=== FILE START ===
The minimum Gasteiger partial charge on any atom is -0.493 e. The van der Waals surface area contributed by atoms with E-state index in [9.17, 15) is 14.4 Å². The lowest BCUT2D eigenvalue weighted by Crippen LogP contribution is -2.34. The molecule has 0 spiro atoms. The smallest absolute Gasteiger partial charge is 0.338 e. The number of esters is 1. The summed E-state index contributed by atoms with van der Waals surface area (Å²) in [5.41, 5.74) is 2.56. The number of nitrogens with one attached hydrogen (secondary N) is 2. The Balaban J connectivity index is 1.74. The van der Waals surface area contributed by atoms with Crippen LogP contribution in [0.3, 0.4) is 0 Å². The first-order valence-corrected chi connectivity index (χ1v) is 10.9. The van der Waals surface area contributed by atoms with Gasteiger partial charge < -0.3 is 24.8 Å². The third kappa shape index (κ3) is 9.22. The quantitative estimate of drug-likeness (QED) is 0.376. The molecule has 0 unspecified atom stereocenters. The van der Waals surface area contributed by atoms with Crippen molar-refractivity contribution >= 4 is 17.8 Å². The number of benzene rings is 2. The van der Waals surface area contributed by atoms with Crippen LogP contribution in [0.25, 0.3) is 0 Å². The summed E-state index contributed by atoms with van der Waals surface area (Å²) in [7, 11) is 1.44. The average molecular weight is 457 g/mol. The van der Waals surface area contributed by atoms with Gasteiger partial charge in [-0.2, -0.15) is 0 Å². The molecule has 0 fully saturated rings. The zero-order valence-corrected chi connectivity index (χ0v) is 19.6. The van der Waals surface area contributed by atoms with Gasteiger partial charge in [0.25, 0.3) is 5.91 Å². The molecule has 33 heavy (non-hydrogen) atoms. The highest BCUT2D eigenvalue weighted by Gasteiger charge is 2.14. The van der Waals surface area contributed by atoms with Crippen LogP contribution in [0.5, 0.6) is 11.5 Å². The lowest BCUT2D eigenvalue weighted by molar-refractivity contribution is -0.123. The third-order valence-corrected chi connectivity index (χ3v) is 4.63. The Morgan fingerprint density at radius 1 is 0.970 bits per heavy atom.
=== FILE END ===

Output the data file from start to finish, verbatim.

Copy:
The minimum Gasteiger partial charge on any atom is -0.493 e. The van der Waals surface area contributed by atoms with E-state index in [9.17, 15) is 14.4 Å². The lowest BCUT2D eigenvalue weighted by Crippen LogP contribution is -2.34. The molecule has 0 spiro atoms. The smallest absolute Gasteiger partial charge is 0.338 e. The number of esters is 1. The summed E-state index contributed by atoms with van der Waals surface area (Å²) in [5.41, 5.74) is 2.56. The number of nitrogens with one attached hydrogen (secondary N) is 2. The Balaban J connectivity index is 1.74. The van der Waals surface area contributed by atoms with Crippen LogP contribution in [0.3, 0.4) is 0 Å². The first-order valence-corrected chi connectivity index (χ1v) is 10.9. The van der Waals surface area contributed by atoms with Gasteiger partial charge < -0.3 is 24.8 Å². The third kappa shape index (κ3) is 9.22. The quantitative estimate of drug-likeness (QED) is 0.376. The molecule has 0 unspecified atom stereocenters. The van der Waals surface area contributed by atoms with Crippen molar-refractivity contribution >= 4 is 17.8 Å². The number of benzene rings is 2. The van der Waals surface area contributed by atoms with Crippen LogP contribution in [0.25, 0.3) is 0 Å². The summed E-state index contributed by atoms with van der Waals surface area (Å²) in [7, 11) is 1.44. The average molecular weight is 457 g/mol. The van der Waals surface area contributed by atoms with Gasteiger partial charge in [-0.2, -0.15) is 0 Å². The molecule has 0 fully saturated rings. The zero-order valence-corrected chi connectivity index (χ0v) is 19.6. The van der Waals surface area contributed by atoms with Gasteiger partial charge in [0.25, 0.3) is 5.91 Å². The molecule has 33 heavy (non-hydrogen) atoms. The highest BCUT2D eigenvalue weighted by Gasteiger charge is 2.14. The van der Waals surface area contributed by atoms with Crippen LogP contribution in [0.5, 0.6) is 11.5 Å². The lowest BCUT2D eigenvalue weighted by molar-refractivity contribution is -0.123. The third-order valence-corrected chi connectivity index (χ3v) is 4.63. The Morgan fingerprint density at radius 1 is 0.970 bits per heavy atom.